Brushing bigotry away: Old-time radio listening, 27 September

The Halls of Ivy: The Leslie Hoff Painting (NBC, 27 September 1950)

James Edwards, as becalmed a radio voice against bigotry as he is on film . . .

Even quiet bigotry requires shattering, and few do so better than this remarkable, literate series, which does so tonight quietly but firmly and without lapsing into preachiness.

Ivy student Leslie Hoff (James Edwards) has won a prize for a very unique portrait he painted of a fellow soldier he knew for only one night in a World War II foxhole, because the soldier died in action saving Hoff’s life. The prize causes a harrowing dilemna for the Halls (Ronald and Benita Colman), however, because the soldier’s mother (Lois Corbett) now wants to make a half-million dollar endowment to Ivy—with a very racially-charged string attached: she doesn’t want it going to “certain races or creeds” . . . unaware that Hoff is of one of those races.

For James Edwards, playing Hoff in this episode was a natural: he earned great acclaim for his role in Home of the Brave (1949), playing a war veteran whose paralysis helps him defeat his guilt over the death of his white best friend in combat and to firm up against any kind of prejudice.

Wellman: Herb Butterfield. Announcer: Ken Carpenter. Music: Henry Russell. Director: Nat Wolff. Writers: Don Quinn, Carmen Blake.



The Great Gildersleeve: Gildy the Pianist (NBC, 1950)—Marjorie (Marylee Robb) and Bronco (Richard Crenna) suggest Gildersleeve (Willard Waterman) act more like a partner with Leroy (Walter Tetley), whose piano lessons have him frustrated (“the more I practise, the worse I get”), an idea Leroy jumps on while it may make Gildersleeve want to jump. Early evidence as to why the casting change produces a good, not a great Gildersleeve. Birdie: Lillian Randolph. Peavey: Richard LeGrand. Hooker: Earle Ross. Katie: Cathy Lewis. Announcer: John Hiestand. Music: Robert Armbruster. Writers: Paul West, John Elliott, Nancy White.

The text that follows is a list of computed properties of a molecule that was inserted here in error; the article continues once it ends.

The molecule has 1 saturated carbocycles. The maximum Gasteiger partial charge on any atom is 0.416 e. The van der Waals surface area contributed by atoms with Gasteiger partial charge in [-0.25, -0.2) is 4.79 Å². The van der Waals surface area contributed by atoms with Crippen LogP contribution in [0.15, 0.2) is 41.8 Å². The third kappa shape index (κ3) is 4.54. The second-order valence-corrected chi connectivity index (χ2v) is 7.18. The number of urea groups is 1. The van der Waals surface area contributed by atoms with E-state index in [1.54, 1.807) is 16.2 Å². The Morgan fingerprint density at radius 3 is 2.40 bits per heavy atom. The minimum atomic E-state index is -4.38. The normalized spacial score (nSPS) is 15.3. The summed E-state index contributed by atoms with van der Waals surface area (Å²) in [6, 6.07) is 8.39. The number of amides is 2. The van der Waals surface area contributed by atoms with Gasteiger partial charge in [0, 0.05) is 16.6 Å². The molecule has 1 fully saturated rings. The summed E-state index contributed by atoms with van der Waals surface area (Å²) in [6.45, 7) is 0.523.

The Jack Benny Program: Polly Goes to a Psychiatrist (CBS, 1953)—As the company drops in for lunch at their favourite drug store on a busy rehearsal day, their usual waitress is obnoxious, Jack (Benny) tries to wheedle his way into a guest shot on Bob’s (Crosby) own television show, everyone but you-know-who argues about who should pay the lunch check, and Jack’s parrot’s been acting moody. Just a typical day in the life, and who typifies it better? Announcer: Don Wilson. Music: Mahlon Merrick Orchestra, the Sport’s Men. Director: Hilliard Marks. Writers: George Balzar, Milt Josefsberg, Sam Perrin, John Tackaberry, Al Gordon, Hal Goldman.


World War II

Special Report: “A Hope to Avoid War” (NBC, 1938)—NBC News correspondent Fred Bates in London: a sense of extremely guarded optimism among the British about Prime Minister Chamberlain’s call upon Hitler to abandon threats of force in Czechoslovakia in exchange for British help in getting der Fuehrer concessions he’s sought publicly—two days before Chamberlain, getting what he wants, departs for his third and final trip to Germany as prime minister, where he’ll receive a signed agreement Hitler has no intention of obeying . . .

This entry was posted in classic radio, comedy, old-time radio, World War II and tagged , , , , , , . Bookmark the permalink.